Syracuse University Magazine


Frederic Sherman’s niece, Elizabeth Sherman Engelhardt, donated the Sherman font matrices and type (above), as well as other materials from her uncle’s publishing work, to the University’s Special Collections Research Center. Photo courtesy of Dress Code

A Revived Goudy Font Becomes the University’s Signature Typeface

In spring 1910, a New York publisher fond of poetry and art named Frederic Fairchild Sherman commissioned printer and type designer Frederic W. Goudy to create an exclusive font for some of his publishing forays. Goudy obliged and the Sherman typeface was born. It was used in fewer than a handful of small-run publications and then seemingly exited from the world of print. More than a century later, the Sherman font has re-emerged—this time as the official typeface of Syracuse University. It initially appeared on campus light-pole banners, was launched in digital form on the University’s redesigned website in January, and is now featured in other materials and publications, including this magazine. “It’s a fascinating story,” says Nicci Brown G’98, vice president of communications and chief marketing officer and publisher of Syracuse University Magazine, who guided the process as part of a University brand identity initiative. “We are pleased to have our own custom typeface that is rooted in a historical association with one of America’s most iconic typeface designers. We’re particularly grateful to our colleagues in the University Library’s Special Collections and Archives for their work in bringing this association to light.”

How did this all come about? Well, as William T. La Moy, curator of rare books and manuscripts at the Special Collections Research Center (SCRC), puts it, “There was this very substantial connection between Goudy and Syracuse University.” He counts himself among the legions of fans of Goudy (1865-1947), who created nearly 120 typefaces and is arguably America’s most important type designer. La Moy can also share the details on Goudy’s myriad links to the University. School of Journalism Dean M. Lyle Spencer H’51 recognized the value of forging a relationship with Goudy, who lived in the Hudson Valley, for the fledgling journalism school, which was founded in 1934. In 1936, Spencer presented Goudy with the school’s first medal for distinguished service, recognizing his “distinctive achievement in typographic design.” Spencer supported awarding Goudy an honorary doctorate from the University in 1939 and created a faculty position for him in 1940. The school established the Goudy Typography Laboratory, which was organized by journalism professor David M. Norton. The University also became the recipient of the Frederic W. Goudy Collection and of Norton’s collection of Goudy-related items, both housed in the SCRC.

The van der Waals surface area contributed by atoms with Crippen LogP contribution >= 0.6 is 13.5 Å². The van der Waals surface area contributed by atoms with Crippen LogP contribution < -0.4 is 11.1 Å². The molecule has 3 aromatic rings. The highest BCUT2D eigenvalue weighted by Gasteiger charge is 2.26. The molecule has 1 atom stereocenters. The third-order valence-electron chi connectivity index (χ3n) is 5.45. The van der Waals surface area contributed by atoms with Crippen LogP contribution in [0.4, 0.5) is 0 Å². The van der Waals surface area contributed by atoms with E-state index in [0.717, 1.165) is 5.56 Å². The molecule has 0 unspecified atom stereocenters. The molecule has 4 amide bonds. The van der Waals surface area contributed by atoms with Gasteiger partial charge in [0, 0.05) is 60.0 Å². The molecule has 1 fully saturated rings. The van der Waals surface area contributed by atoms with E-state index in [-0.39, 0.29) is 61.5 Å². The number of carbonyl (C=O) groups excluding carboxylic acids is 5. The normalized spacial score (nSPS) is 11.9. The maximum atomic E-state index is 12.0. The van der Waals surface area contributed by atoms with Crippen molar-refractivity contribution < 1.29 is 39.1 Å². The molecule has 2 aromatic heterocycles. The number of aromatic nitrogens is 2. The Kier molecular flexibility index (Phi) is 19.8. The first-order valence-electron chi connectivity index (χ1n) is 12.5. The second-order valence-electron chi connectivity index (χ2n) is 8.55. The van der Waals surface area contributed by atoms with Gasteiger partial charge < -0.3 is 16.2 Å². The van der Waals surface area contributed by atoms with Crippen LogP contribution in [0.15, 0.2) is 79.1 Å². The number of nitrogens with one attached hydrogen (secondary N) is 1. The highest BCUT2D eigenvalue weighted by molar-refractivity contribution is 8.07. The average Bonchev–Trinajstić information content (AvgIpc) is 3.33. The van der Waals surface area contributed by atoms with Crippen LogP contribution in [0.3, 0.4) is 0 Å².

All in all, a wealth of Goudy material to explore. But when La Moy came across a complete set of matrices for the Sherman typeface, a partial set of matrices for Goudy’s original Village font, as well as contracts and inventories for both fonts, he was astounded. After all, Goudy’s Village matrices were the only ones to survive a 1908 fire in the New York City building where he and his wife, Bertha, worked and that served as headquarters of their Village Press. A year after the blaze, with Sherman hankering for a Goudy font, Goudy sold him the Village typeface. “The guy who commissions the fonts keeps the matrices; they don’t give them up because if they need more type, they need the matrices,” La Moy says. “Now that posed a big question for me: Why do we have all this stuff?”

The answer, La Moy discovered, rested with Sherman’s niece, Elizabeth Sherman Engelhardt, who donated the material to the SCRC in 1964. Since she lived in the New York metro area, La Moy suspects she was helping her widowed aunt (Sherman died in 1940) disperse the materials, and she learned about Goudy’s links to Syracuse through media reports. “She must have had a librarian’s background,” he says with a chuckle, “because she created a bibliography about his use of Sherman that she gave to us.” She also corresponded with Professor Norton, who used Sherman type in his classes at a time when journalism students still learned how to set type by hand. Today, that type still exists in SCRC and as part of the Goudy Typography Laboratory (now the Goudy Printmaking Workshop). “The Sherman type at Syracuse may well be the only Sherman type that exists,” La Moy says. “No one else has Sherman and we’ve got both the metal and now the digital versions of it.”

Digital Revival